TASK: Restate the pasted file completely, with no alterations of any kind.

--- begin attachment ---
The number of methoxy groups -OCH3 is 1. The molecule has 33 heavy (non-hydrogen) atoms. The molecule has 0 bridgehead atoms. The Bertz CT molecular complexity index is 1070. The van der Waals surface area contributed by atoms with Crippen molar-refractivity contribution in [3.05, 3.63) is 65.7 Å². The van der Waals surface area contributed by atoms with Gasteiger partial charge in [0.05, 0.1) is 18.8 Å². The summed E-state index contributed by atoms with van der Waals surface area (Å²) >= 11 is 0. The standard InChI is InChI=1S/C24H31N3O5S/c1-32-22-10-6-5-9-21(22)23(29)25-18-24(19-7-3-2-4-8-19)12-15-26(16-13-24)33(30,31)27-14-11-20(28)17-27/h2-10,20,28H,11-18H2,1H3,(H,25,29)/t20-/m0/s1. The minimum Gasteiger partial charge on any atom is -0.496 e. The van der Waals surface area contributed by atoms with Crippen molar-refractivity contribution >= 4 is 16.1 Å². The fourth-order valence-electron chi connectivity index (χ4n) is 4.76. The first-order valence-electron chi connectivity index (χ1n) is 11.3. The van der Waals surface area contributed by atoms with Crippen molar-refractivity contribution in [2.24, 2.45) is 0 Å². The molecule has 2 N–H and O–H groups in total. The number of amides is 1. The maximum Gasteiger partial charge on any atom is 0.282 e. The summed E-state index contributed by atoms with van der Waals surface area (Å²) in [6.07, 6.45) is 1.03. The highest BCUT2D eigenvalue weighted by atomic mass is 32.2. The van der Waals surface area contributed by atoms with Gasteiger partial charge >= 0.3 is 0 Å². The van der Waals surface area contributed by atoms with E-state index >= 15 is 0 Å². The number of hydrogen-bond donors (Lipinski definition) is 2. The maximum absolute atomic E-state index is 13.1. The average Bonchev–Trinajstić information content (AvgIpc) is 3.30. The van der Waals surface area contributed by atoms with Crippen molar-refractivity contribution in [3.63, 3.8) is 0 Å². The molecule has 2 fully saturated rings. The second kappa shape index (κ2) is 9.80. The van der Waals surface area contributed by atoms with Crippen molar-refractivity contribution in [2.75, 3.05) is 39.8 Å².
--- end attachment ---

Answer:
The number of methoxy groups -OCH3 is 1. The molecule has 33 heavy (non-hydrogen) atoms. The molecule has 0 bridgehead atoms. The Bertz CT molecular complexity index is 1070. The van der Waals surface area contributed by atoms with Crippen molar-refractivity contribution in [3.05, 3.63) is 65.7 Å². The van der Waals surface area contributed by atoms with Gasteiger partial charge in [0.05, 0.1) is 18.8 Å². The summed E-state index contributed by atoms with van der Waals surface area (Å²) >= 11 is 0. The standard InChI is InChI=1S/C24H31N3O5S/c1-32-22-10-6-5-9-21(22)23(29)25-18-24(19-7-3-2-4-8-19)12-15-26(16-13-24)33(30,31)27-14-11-20(28)17-27/h2-10,20,28H,11-18H2,1H3,(H,25,29)/t20-/m0/s1. The minimum Gasteiger partial charge on any atom is -0.496 e. The van der Waals surface area contributed by atoms with Crippen molar-refractivity contribution >= 4 is 16.1 Å². The fourth-order valence-electron chi connectivity index (χ4n) is 4.76. The first-order valence-electron chi connectivity index (χ1n) is 11.3. The van der Waals surface area contributed by atoms with Crippen molar-refractivity contribution in [2.24, 2.45) is 0 Å². The molecule has 2 N–H and O–H groups in total. The number of amides is 1. The maximum Gasteiger partial charge on any atom is 0.282 e. The summed E-state index contributed by atoms with van der Waals surface area (Å²) in [6.07, 6.45) is 1.03. The highest BCUT2D eigenvalue weighted by atomic mass is 32.2. The van der Waals surface area contributed by atoms with Gasteiger partial charge >= 0.3 is 0 Å². The van der Waals surface area contributed by atoms with E-state index >= 15 is 0 Å². The number of hydrogen-bond donors (Lipinski definition) is 2. The maximum absolute atomic E-state index is 13.1. The average Bonchev–Trinajstić information content (AvgIpc) is 3.30. The van der Waals surface area contributed by atoms with Crippen molar-refractivity contribution in [3.63, 3.8) is 0 Å². The molecule has 2 fully saturated rings. The second kappa shape index (κ2) is 9.80. The van der Waals surface area contributed by atoms with Crippen molar-refractivity contribution in [2.75, 3.05) is 39.8 Å².